- New FDA guidelines: Rating an animal antibiotic’s importance to humans- The new industry guidelines issued by the US Food and Drug Administration in December suggest removing performance claims from food-animal antimicrobials deemed “medically important” to humans and reserving those feed additives for treating controlling and preventing specific diseases.
- Changes ahead: Everything you need to know about the new guidelines for oral antimicrobials- The US poultry industry has already shown that it knows how to use antimicrobials judiciously. In this special report, Poultry Health Today editors take an in-depth look at what FDA calls Guidance for Industry No. 213 — the rationale behind it and the changes in store for the US poultry industry.
- Judicious drug use: The good, the bad and the ugly- According to FDA, judicious use means administering an antimicrobial drug appropriately — and only when necessary.
- Guidelines at a glance- Highlights of the new U.S. Food and Drug Administration guidelines for antimicrobial usage in poultry and livestock.
- New FDA antibiotic guidelines: What’s a VFD?- The phrase Veterinary Feed Directive (VFD) may be new to poultry veterinarians and producers, but the process has actually been around since 1996, when Congress passed the Animal Drug Availability Act.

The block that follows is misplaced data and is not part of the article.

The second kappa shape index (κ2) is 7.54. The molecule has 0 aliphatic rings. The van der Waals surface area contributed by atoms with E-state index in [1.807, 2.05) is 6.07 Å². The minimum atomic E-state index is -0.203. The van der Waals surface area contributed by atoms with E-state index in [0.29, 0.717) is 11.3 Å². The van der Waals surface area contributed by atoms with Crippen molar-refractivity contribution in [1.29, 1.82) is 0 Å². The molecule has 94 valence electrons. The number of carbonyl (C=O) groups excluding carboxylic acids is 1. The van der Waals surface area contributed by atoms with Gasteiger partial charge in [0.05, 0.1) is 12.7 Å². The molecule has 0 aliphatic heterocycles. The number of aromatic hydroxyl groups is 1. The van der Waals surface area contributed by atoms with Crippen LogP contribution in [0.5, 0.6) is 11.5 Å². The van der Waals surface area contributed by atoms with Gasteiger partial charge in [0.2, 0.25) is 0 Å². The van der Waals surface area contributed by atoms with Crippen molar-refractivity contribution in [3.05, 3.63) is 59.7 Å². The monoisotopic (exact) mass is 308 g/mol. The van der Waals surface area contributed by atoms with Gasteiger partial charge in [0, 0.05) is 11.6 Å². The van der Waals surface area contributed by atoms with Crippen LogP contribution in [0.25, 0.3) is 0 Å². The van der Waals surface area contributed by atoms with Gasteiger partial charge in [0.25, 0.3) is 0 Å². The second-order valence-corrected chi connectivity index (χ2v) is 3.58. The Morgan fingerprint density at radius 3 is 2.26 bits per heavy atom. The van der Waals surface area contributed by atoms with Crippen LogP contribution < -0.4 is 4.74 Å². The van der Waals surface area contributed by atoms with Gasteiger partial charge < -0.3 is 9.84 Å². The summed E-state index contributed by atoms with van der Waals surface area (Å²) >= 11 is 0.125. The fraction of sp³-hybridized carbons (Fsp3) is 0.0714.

- New FDA antibiotic guidelines: Why comply?- FDA’s new antimicrobial guidelines are strictly voluntary — to a degree. In the agency’s own words, they “do not establish legally enforceable responsibilities”; they merely “describe the FDA’s current thinking on a topic” and, unless otherwise indicated, should be viewed only as recommendations.
- Supplemental bacitracin reduces mortality, C. perfringens in broilers- Commercial broilers that received a bacitracin-supplemented diet had less Clostridium perfringens in their gut, according to researchers at Ohio State University.
- Methods of diagnosing enteric disease clarified- Diagnosing clostridial enteric disease in poultry remains a challenge — primarily because many clostridial species can be a normal inhabitant of the gut, which makes it difficult to determine their role in virulence.
- Increased CVI988 vaccine use credited with decline in Marek’s disease- Increased use of CVI988/Rispens vaccines is credited with declines in the incidence of Marek’s disease (MD), according to investigators from USDA‘s Agricultural Research Service.
- Organic raw poultry not necessarily safer- Organic raw poultry is not necessarily safer for consumption than conventionally raised poultry, indicates a study from the University of Tennessee.
On the Docket
- Five federal bills seek to curb on-farm antibiotic use- Although FDA has introduced new guidelines for using feed antibiotics in poultry and livestock, some members of Congress would like the industry to go a few steps further.
- Field trials show practical, economic benefits of E. coli vaccine in broilers- Recent studies on two continents have demonstrated that a modified-live vaccine reduced losses from Escherichia coli in broilers, even when the disease challenge was strong.